A: To provide trauma-informed care means you must suspend any sense of disbelief and assume the victim is telling the truth – even if the victim's account is disjointed and imprecise. Recounting traumatic incidents is incredibly difficult, and it may take time for details to become clear. Unless an individual is serving in a professional or legal capacity that requires them to judge the veracity of a student's claims of being victimized by sexual violence, it doesn't benefit a professional to spend mental or emotional energy trying to decide who is responsible for what occurred.
As human beings, we often feel a need to convince ourselves that the world is just, right, good and fair, that we get what we deserve, and we deserve what we get. Sociologists have named this phenomenon "The Just World Hypothesis." For most people, believing that we get what we deserve makes us feel safe and as if we have some control over the events of our lives. It takes a great deal of courage to admit that we live in a world that is often completely unjust and that in this world innocent young women and men really are targeted for sexual exploitation even though they have done nothing wrong. Decades of scientific research have shown that false reports of rape and sexual assault are very low, so it is extremely likely that the student who tells you that they have been sexually assaulted is telling you the truth.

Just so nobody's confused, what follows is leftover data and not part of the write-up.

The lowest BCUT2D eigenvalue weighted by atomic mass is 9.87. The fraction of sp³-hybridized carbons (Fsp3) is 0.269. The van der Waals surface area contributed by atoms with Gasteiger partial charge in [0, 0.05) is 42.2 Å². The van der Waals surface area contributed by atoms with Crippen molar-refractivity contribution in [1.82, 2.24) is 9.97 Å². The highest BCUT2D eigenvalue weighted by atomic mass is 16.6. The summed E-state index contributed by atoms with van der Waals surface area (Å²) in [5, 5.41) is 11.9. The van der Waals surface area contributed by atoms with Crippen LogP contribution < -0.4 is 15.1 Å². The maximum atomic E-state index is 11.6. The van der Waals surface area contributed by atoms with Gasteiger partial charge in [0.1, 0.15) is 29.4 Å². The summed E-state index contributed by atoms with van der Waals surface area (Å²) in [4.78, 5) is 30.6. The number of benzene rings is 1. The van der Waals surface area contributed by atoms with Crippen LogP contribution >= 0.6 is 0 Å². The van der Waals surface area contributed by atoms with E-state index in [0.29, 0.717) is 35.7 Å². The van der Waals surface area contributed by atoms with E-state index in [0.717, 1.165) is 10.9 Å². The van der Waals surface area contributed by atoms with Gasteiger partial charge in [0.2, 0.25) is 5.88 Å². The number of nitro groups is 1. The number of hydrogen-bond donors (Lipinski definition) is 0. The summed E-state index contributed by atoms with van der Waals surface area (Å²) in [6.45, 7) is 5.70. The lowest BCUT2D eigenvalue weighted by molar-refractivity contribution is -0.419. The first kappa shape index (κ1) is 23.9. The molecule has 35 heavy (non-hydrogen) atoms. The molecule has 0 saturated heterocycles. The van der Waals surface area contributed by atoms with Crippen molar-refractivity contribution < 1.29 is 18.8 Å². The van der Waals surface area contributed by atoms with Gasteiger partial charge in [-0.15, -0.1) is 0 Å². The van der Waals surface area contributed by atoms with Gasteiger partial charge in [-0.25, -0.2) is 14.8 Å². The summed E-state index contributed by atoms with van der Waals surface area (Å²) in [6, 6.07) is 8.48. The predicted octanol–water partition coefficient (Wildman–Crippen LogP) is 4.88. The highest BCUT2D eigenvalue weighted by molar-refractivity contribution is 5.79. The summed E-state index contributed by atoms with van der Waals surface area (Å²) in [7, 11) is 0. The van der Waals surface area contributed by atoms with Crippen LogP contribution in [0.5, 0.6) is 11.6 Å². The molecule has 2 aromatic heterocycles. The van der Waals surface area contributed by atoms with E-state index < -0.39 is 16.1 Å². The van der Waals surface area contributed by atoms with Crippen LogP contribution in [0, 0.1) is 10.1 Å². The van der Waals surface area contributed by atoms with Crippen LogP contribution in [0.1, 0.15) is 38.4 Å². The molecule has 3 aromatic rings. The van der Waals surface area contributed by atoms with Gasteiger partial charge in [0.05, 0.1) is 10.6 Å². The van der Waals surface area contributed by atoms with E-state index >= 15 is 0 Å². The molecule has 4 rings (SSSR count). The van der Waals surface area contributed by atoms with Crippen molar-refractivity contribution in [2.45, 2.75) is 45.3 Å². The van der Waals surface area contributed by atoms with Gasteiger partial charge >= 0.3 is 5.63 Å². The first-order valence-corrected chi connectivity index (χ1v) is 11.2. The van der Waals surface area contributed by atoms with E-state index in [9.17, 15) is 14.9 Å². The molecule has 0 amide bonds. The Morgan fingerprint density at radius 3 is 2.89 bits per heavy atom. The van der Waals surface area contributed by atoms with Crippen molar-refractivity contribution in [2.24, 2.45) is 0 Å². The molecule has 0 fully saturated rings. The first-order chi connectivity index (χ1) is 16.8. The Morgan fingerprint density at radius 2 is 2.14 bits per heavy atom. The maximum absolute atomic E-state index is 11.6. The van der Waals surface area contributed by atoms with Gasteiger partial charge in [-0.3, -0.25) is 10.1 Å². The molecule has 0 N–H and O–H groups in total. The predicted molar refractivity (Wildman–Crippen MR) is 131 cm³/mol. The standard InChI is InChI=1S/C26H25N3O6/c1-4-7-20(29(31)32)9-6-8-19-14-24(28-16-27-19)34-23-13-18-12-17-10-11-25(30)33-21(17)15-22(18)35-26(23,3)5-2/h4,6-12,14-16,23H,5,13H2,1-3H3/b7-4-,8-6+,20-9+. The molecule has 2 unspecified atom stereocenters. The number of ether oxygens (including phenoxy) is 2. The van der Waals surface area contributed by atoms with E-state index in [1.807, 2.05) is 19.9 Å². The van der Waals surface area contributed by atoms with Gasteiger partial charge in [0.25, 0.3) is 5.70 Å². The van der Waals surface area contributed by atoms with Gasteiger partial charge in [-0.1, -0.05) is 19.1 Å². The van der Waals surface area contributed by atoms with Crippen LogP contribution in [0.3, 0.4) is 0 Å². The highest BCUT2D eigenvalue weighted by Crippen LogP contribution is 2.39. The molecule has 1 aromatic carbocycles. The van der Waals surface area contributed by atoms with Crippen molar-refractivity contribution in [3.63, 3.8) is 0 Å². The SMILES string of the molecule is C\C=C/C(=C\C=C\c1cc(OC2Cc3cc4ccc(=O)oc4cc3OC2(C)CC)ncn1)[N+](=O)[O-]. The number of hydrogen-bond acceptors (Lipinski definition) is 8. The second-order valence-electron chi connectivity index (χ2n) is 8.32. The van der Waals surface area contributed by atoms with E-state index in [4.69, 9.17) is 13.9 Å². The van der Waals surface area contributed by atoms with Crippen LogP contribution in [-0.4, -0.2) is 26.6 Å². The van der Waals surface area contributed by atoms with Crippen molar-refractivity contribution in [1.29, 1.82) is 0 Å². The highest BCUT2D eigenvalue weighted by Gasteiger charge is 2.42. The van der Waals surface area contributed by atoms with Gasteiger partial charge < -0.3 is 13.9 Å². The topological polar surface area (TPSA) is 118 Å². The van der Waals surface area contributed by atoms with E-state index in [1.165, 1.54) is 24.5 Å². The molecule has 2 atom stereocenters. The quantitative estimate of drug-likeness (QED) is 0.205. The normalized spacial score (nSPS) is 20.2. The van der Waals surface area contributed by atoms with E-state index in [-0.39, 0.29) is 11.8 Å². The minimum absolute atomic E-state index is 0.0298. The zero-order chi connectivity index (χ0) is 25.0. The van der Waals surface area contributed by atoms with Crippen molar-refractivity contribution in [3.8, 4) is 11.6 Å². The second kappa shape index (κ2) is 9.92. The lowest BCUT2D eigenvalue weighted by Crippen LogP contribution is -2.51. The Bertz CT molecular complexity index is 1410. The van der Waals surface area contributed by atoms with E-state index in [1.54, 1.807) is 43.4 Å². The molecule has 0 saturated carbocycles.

A: I hear the term trauma-informed being referenced a great deal in society today and used by different groups in various ways. While I am always thankful that people are engaging in the conversation of how we can better understand and help people who have experienced traumatic events, I do feel a sense of caution about using a term implicit with multiple meanings. While I know that people are using the term in an attempt to be helpful, I think that perhaps we are best able to help when we step away from all the terms, labels and rhetoric and focus on the unique individual sitting in front of us.
In those singular moments when a student reaches out to a professional for help, the help they are looking for is often very different from what we imagine. At its most elemental level, it is the need to be heard, to know that another human being sees your suffering and cares that your worst nightmare just became a reality in your life.
From my point of view, the students who enter our offices are more than survivors, victims or any other label you feel is most appropriate. Those terms don't encompass their identity. They each have a name. They each have a story. They each have dreams and hopes for their future. When they tell you something happened, they may not even know how to really describe it or maybe they know, and it's just too painful to say it. No matter what they say or don't say, can you push away all the distractions and know that in that critical moment you have the momentous opportunity to have a profound impact in the life of a precious, beautiful and irreplaceable child of God?